According to Human Resources, part-time positions, which are offered in every department, include those that range from 15-29 hours a week and offer no benefits. Some of them lead to full time positions, but many do not.
A representative from the city's Finance Department said he was surprised that listings for part-time positions were included only in the 2001 report, adding that part-time positions had been around for a while. The Human Resources Department did not return phone messages in regards to this issue.
The city's protective services also had poor records when it came to hiring African-American employees including police officers and fire fighters.
According to the last three EEO reports, the city has hired only two African-Americans in its fire department during the past six years, although 59 positions were filled during that time.
In the past two years, the department hired one African-American, 34 Whites, five Hispanics and two Asian-Americans according to the 2001 report.
The police department hired no African-American officers between 1996 and April 2000, according to EEO reports, even though during this time period, it hired at least three of the white officers who shot Tyisha Miller to death in 1998, along with their supervisor, Sgt. Gregory Preece and former officer Bill Rhetts who was investigated by internal affairs for making racial comments about Miller. None of these officers remain with the department, although the five officers connected with the shooting are fighting their terminations in court. The city offered disability retirements to former officers Wayne Stewart and Michael Alagna, after their firings were reversed by an arbitrator last year. Rhetts received an industrial retirement from the city in May 2000.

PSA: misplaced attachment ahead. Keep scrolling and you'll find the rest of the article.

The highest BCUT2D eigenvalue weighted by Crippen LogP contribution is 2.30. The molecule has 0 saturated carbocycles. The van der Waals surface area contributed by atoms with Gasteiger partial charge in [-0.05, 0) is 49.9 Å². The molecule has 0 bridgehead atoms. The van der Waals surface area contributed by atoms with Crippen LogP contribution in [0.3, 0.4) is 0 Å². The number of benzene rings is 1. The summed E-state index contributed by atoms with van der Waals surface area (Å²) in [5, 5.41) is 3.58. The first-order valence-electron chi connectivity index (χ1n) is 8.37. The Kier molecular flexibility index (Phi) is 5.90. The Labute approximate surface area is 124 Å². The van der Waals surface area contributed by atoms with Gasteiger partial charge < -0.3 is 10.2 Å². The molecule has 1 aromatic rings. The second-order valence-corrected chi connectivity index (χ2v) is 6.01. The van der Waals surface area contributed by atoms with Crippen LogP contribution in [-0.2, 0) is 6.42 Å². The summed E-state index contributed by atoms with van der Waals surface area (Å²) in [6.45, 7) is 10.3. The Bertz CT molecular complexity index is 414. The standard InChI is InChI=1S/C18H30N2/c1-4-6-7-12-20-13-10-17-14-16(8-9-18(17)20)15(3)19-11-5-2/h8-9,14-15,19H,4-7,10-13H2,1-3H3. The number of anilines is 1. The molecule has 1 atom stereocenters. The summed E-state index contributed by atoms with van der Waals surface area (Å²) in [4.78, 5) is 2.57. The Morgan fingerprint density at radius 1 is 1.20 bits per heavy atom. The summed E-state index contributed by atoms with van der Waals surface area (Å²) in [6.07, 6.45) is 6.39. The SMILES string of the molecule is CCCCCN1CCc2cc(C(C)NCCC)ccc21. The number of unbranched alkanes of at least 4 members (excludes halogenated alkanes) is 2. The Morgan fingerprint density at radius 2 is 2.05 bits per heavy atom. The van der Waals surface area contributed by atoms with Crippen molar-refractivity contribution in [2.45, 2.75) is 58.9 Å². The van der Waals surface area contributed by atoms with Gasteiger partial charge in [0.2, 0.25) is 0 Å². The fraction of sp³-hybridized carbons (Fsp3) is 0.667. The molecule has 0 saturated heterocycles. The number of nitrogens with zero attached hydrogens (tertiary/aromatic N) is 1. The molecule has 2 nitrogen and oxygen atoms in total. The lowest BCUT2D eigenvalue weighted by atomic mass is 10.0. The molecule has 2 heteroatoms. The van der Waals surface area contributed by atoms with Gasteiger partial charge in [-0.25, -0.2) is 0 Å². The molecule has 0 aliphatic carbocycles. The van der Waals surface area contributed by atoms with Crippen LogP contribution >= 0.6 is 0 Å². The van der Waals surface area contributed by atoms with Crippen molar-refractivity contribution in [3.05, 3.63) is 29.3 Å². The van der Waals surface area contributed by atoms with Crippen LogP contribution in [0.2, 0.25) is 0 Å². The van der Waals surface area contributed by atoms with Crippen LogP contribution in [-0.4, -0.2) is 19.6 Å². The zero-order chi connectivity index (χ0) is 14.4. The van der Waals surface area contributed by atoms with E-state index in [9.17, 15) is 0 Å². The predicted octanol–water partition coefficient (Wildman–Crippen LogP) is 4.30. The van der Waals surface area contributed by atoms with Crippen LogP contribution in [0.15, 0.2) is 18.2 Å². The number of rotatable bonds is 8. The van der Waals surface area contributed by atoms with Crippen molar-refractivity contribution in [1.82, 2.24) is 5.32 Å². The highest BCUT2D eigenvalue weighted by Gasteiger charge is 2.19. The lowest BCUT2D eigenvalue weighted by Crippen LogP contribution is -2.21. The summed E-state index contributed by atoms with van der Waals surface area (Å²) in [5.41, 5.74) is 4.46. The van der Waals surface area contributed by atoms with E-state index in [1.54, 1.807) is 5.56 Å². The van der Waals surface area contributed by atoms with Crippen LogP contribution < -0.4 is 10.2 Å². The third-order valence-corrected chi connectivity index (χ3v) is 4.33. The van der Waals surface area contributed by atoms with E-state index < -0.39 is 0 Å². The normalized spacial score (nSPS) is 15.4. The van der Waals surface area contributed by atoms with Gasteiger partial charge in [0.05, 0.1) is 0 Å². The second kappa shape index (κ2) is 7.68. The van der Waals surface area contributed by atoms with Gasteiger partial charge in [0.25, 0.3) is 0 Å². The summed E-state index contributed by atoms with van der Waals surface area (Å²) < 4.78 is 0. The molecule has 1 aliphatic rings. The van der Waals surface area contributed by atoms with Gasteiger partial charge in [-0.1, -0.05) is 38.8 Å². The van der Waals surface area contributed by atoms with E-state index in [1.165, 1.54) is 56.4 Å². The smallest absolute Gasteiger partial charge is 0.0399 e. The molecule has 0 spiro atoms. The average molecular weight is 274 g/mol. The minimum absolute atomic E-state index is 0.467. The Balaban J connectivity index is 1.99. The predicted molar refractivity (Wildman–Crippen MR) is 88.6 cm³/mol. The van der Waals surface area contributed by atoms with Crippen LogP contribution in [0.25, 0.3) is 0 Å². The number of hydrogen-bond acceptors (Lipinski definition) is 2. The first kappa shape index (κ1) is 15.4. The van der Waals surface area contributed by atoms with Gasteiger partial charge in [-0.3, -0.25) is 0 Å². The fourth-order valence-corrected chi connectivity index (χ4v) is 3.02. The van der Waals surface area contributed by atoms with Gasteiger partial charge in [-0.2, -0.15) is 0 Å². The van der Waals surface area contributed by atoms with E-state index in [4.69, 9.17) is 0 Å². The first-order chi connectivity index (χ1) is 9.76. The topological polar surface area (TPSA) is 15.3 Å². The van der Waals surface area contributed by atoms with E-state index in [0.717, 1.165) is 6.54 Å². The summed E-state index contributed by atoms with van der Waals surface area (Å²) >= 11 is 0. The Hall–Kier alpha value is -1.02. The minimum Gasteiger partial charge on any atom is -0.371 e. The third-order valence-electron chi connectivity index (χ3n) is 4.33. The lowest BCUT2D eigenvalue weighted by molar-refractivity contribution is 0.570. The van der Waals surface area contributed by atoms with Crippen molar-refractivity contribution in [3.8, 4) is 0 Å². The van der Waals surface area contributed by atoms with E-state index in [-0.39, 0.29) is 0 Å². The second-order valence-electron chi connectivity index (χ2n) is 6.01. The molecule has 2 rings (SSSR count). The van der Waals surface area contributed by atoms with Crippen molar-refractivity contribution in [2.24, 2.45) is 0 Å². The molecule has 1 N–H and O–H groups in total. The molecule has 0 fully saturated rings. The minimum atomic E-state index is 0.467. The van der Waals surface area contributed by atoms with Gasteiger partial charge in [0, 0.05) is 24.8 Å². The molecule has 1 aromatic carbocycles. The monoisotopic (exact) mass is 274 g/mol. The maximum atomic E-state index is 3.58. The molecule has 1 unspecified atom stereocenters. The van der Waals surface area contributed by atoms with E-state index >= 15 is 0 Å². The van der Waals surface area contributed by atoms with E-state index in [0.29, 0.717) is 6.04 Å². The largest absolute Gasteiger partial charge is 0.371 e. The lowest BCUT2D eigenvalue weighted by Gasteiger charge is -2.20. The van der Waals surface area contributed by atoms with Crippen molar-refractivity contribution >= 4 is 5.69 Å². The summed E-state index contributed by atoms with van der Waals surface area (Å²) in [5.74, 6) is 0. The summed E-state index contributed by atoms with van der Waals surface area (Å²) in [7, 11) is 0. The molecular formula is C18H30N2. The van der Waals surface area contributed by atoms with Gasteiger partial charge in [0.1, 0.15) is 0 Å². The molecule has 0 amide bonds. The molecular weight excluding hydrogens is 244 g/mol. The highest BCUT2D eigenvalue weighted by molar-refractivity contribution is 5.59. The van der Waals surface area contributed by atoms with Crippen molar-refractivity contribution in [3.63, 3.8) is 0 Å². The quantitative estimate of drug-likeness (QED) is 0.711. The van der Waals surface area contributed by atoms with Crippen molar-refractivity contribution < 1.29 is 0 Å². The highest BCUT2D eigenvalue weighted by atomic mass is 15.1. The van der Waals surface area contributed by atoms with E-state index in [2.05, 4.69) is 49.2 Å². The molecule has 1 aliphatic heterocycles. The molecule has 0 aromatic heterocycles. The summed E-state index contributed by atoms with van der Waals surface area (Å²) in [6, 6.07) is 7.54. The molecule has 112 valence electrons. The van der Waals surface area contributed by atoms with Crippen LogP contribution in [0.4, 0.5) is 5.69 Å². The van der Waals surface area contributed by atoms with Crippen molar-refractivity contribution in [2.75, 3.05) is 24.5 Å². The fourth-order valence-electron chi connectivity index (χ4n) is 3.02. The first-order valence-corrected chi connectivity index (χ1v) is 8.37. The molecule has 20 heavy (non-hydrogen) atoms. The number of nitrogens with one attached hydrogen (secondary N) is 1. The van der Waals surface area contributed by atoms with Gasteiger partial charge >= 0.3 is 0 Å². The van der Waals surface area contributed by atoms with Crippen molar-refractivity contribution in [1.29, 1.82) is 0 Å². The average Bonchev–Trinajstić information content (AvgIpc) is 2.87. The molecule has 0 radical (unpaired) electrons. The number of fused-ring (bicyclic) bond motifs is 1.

Unlike most of the city's departments, the police department has made marginal gains in the hiring of African-Americans, due to recruiting efforts, after the beleaguered agency became the subject of federal and state investigations after the Miller shooting.
Since 2000, the department has hired at least two African-American men and one woman, although the department was unable to provide the current racial and gender breakdown of its department when requested.
This department is also the only law enforcement agency out of eight in Riverside and San Bernardino counties that has not provided statistics on the racial and gender breakdown of sworn officers by rank, despite numerous requests for that information.
Current Police Chief Russ Leach has said on several occasions that he is reluctant to provide this information due to fear that any mention of race and the promotion process would lead to lawsuits filed against the department by white officers.
Only one division in the city employs a significantly higher percentage of African-Americans than is represented in the city's population. The city's Housing Division currently has the highest proportion of full-time African-American employees, who constitute 20 percent of that work force, though its two highest salary earners are white employees and they hired no African-American employees last year.